Bloomberg News

Brazil Caixa Cut Rates on Rousseff Call for Lower Spreads

April 09, 2012

Caixa Economica Federal (CEFN3), Brazil’s fifth-biggest lender by assets, cut interest rates to clients to boost competition as President Dilma Rousseff pushes federally- controlled banks to support economy growth.

Caixa said the rates will fall as much as 88 percent and that the measure will affect loans for individuals and small- sized companies, according to a statement distributed today in Sao Paulo. Caixa is also boosting credit lines by more than 10 billion reais ($5.5 billion) to small-sized companies.

The decision isn’t “simply political” and it strengthens the bank, Jorge Hereda, president of the Brasilia-based lender, told reporters today at an event in Sao Paulo.

With the reductions, Caixa plans to lend 71 billion reais by December under its “main credit lines”, according to the statement. The bank’s loan portfolio may increase as much as 37 percent to 340 billion reais in 2012 from a year earlier, Jose Henrique Marques da Cruz, a vice president for the lender, said at the same event.

Banco do Brasil SA (BBAS3), also based in Brasilia, said on April 4 it would cut rates and increased lending to individual and small- and mid-sized companies.

Spread Cuts

Rousseff wants “lower rates and spreads in Brazil,” she said on April 3 after introducing incentives worth about 65 billion reais to stimulate manufacturing. Brazilian banks raised average consumers borrowing costs to 45.4 percent in February from 45.1 percent in January, the central bank said on March 27.

Since August, the monetary authority reduced interest by 275 basis points to 9.5 percent as it seeks to revive economic growth. As part of the stimulus measures, the nation’s development bank, known as BNDES, will receive a cash injection from the Treasury of 45 billion reais to expand subsidized lending.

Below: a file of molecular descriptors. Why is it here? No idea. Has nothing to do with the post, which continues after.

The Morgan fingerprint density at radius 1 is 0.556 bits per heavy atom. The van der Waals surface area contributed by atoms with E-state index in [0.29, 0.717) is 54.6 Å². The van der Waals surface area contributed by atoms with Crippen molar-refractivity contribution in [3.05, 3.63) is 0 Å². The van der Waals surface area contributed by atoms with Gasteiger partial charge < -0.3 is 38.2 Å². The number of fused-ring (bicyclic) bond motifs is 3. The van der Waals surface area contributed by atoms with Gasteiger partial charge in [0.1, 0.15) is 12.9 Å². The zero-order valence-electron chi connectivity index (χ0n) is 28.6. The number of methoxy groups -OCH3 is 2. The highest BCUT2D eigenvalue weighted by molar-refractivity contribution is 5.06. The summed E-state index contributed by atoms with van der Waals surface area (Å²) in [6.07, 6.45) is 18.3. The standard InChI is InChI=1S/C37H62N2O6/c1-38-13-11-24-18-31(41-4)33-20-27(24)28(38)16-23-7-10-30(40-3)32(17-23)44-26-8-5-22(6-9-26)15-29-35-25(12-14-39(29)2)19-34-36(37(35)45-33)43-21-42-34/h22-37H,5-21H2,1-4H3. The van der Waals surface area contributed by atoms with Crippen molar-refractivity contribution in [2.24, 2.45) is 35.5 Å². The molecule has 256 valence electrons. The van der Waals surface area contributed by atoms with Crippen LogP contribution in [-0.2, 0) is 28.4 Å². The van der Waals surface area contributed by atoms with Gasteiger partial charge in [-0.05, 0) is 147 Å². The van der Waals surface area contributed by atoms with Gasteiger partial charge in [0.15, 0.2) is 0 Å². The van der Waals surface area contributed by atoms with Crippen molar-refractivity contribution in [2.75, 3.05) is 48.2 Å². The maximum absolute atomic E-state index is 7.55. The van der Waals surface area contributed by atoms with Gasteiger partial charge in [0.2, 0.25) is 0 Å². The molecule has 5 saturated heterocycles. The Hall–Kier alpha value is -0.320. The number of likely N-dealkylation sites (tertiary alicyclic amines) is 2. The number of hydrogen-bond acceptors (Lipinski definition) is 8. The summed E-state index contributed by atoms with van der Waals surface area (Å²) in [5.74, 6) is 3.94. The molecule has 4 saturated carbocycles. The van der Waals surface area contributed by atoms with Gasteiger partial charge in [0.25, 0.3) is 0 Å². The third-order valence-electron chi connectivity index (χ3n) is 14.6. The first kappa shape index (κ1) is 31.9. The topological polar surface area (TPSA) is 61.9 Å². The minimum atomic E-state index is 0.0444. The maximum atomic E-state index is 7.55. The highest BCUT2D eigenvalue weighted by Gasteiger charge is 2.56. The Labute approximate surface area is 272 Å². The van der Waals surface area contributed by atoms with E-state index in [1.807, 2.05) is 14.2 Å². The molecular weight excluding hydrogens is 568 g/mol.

“The government’s willingness to reduce lending costs to foster economic growth” and “higher inter-bank competition” can lead to a “decrease in lending spreads over 2012,” Rafael Ferraz and Francisco Kops, analysts at Banco J. Safra in Sao Paulo, wrote in a note to clients on April 4.

Brazil’s government is working to stimulate the economy after growth slowed to 2.7 percent in 2011 from 7.5 percent in 2010. Economists cut their estimate for Brazil’s growth this year to 3.2 percent from 3.23 percent, according to a weekly central bank survey published on April 2.

To contact the reporters on this story: Francisco Marcelino in Sao Paulo at mdeoliveira@bloomberg.net; Katerina Petroff in Sao Paulo at kpetroff@bloomberg.net

To contact the editors responsible for this story: Helder Marinho at hmarinho@bloomberg.net; David Scheer at dscheer@bloomberg.net


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